Aside from the romance, the secondary themes weaved into the story made it all the richer and more engaging. There was Easton’s unconventional teaching methods involving social media, which is so relevant today. Tyler’s relationship with his son Christian. Easton’s relationship with Tyler. Tyler’s relationship with his dad, and Easton with her brother. Of course, there was also the mystery of Easton’s past catching up with her. There’s so much more to Misconduct than simply Tyler and Easton’s “forbidden” romance, and I enjoyed reading every bit of it.
Come to think of it, I think this may just be my favorite Penelope Douglas novel. For now, at least!
Feel Factor Rating
“Good morning. Tyler Marek’s office,” a woman’s pleasant voice chirped. “How can I help you?”
My heart pounded in my ears, and I could feel the pulse in my neck throb. I held back, almost wishing he wasn’t in his office after all.
I needed time to calm down.
But I swallowed and pushed forward anyway. “Yes, hello,” I rushed out.
“Easton, keep your cool,” I heard my brother warn from my side.
I bit my lip to keep the anger out of my voice. “I’m Easton Bradbury calling for Mr. Marek,” I told her. “I’m sure he’s not in today, but—”
“Just a moment, please,” she interrupted, and disappeared.
I sucked in a breath, realizing that he was in after all.
“Marek?” my brother asked. “Tyler Marek?”
I glanced at him, arching an eyebrow in annoyance.
“Easton, get off the call,” Jack ordered.
His arm shot out, trying to grab the phone, but I slapped his hand away.
“Watch the road!” I barked, pointing at the street ahead.
“Easton, I’m serious,” he growled. “Tyler Marek has a workforce of more than ten thousand people. He may be a senator, for crying out loud. It isn’t your place to argue with him.”
I shot him a look. My place?
My brother was worried about his career, but I didn’t care who Marek was. He was still a man.
Nothing but a man.
I turned my head away from my brother, suddenly hearing Marek’s voice in my ear.
Thick anticipation filled my chest, and I dropped my eyes, disappointed that I was actually excited.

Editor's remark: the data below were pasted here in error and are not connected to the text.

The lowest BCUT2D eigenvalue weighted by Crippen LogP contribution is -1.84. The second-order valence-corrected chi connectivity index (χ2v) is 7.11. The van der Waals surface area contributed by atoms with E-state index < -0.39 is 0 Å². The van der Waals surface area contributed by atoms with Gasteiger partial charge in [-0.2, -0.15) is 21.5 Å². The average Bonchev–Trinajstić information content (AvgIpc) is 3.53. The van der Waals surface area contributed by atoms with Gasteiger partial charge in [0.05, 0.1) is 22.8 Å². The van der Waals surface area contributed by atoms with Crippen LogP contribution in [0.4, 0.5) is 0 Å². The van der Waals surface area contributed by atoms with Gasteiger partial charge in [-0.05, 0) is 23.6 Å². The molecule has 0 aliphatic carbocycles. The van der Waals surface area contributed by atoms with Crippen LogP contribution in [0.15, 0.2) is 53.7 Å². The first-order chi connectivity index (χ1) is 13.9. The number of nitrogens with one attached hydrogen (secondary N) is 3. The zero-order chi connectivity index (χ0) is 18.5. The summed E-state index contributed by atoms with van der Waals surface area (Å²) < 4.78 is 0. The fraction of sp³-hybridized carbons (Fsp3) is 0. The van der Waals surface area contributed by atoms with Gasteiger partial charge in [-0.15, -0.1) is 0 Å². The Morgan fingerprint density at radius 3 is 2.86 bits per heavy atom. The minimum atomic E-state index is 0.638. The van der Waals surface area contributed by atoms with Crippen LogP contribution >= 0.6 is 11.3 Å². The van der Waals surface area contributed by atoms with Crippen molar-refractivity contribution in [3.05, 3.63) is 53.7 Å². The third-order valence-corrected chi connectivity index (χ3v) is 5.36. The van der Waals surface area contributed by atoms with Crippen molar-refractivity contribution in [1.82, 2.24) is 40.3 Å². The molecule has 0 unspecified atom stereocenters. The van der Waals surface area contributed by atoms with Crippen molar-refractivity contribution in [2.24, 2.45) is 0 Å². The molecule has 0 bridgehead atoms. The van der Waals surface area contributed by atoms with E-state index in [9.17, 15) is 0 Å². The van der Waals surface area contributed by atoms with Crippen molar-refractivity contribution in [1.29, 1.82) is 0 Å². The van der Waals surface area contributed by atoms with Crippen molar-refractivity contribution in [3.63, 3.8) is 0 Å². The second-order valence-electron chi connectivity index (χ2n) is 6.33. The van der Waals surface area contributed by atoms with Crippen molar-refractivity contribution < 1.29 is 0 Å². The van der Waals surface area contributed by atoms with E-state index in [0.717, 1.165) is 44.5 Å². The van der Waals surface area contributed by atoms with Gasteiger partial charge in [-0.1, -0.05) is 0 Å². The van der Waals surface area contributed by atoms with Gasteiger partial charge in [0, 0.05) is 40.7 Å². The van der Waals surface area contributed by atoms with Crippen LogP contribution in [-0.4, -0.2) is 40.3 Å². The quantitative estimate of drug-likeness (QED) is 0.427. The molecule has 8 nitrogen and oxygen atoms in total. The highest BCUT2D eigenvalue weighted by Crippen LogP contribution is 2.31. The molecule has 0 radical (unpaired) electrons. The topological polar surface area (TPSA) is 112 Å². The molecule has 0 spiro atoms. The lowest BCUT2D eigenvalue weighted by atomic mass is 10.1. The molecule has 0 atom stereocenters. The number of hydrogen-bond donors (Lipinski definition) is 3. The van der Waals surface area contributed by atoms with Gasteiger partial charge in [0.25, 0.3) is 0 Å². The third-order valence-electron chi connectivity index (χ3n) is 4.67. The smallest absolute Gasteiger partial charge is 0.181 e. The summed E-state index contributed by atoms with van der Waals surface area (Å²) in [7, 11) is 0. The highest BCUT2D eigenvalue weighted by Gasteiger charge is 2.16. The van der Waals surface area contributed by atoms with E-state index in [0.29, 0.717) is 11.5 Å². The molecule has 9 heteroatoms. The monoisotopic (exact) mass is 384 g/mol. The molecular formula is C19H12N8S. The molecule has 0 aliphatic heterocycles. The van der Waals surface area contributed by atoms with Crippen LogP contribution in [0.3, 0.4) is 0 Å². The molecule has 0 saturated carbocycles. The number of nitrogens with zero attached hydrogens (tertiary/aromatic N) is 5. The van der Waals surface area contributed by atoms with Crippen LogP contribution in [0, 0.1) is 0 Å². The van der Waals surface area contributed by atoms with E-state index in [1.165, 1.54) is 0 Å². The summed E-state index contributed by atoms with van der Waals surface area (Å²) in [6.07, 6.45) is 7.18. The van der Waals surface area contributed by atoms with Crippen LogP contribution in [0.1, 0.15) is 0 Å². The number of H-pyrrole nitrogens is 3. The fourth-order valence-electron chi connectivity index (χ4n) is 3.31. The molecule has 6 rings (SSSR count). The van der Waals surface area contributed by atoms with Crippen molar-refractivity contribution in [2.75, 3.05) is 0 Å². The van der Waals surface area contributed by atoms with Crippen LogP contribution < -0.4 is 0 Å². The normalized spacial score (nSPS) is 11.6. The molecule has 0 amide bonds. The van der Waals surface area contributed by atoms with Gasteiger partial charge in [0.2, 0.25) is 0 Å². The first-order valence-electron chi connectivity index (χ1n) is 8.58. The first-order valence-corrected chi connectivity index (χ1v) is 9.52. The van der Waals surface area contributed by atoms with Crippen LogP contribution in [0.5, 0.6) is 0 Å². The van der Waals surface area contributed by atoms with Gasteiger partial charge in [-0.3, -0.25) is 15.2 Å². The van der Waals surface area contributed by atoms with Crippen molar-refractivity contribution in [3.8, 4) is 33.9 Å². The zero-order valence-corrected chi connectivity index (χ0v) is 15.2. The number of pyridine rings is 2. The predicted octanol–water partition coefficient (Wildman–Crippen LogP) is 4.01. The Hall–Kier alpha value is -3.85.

“Mr. Marek,” I replied curtly, remembering why I had called. “I received your e-mail, and I’d love to . . .” I trailed off, wiping the sweat off my hairline. “I’d love to schedule a meeting to sit down and work out a plan for Christian.”
“We’ve already met,” he pointed out, his voice clipped. “And it was not a productive use of my time, Ms. Bradbury.”
I tried reasoning. “Mr. Marek, we both want what’s best for your son. If we work together—”
“Ms. Bradbury.” He cut me off, and I could hear people talking in the background. “Apparently I wasn’t clear enough in my e-mail, so let me save us both some time. My son has no problems with any other teacher, so it goes without saying that you’re the problem.” His stern voice cut me, and I felt like shrinking. “You suffer from an overindulged sense of entitlement, and you forget that your job is on a yearly contract.”
My eyes widened, taking in his threat that my job this year could belong to someone else next year. I fisted the hem of the skirt at my thigh.
“Now, I’m a busy man,” he continued, sounding condescending, “and I don’t have time for silly young women who don’t know their place.”
My skin stung from where my fingernail dug in. His son didn’t have problems with me. Perhaps I graded harder than other teachers, and I might have had unorthodox methods, but most of the students enjoyed my class, including Christian. When he participated. If he ever challenged me, it was because his father wouldn’t allow him the freedom to have the tools to participate like all the other students.
“Now, can I get on with my day and consider this issue settled?” he sniped.
Heat spread over my skin, and I bared my teeth. “You can go to hell,” I shot back, raging. “No wonder he can’t stand you.”
“Easton!” Jack burst out next me.
But it was too late. My eyes widened, and my hand tingled, nearly losing grip on the phone.
What the hell did I just say?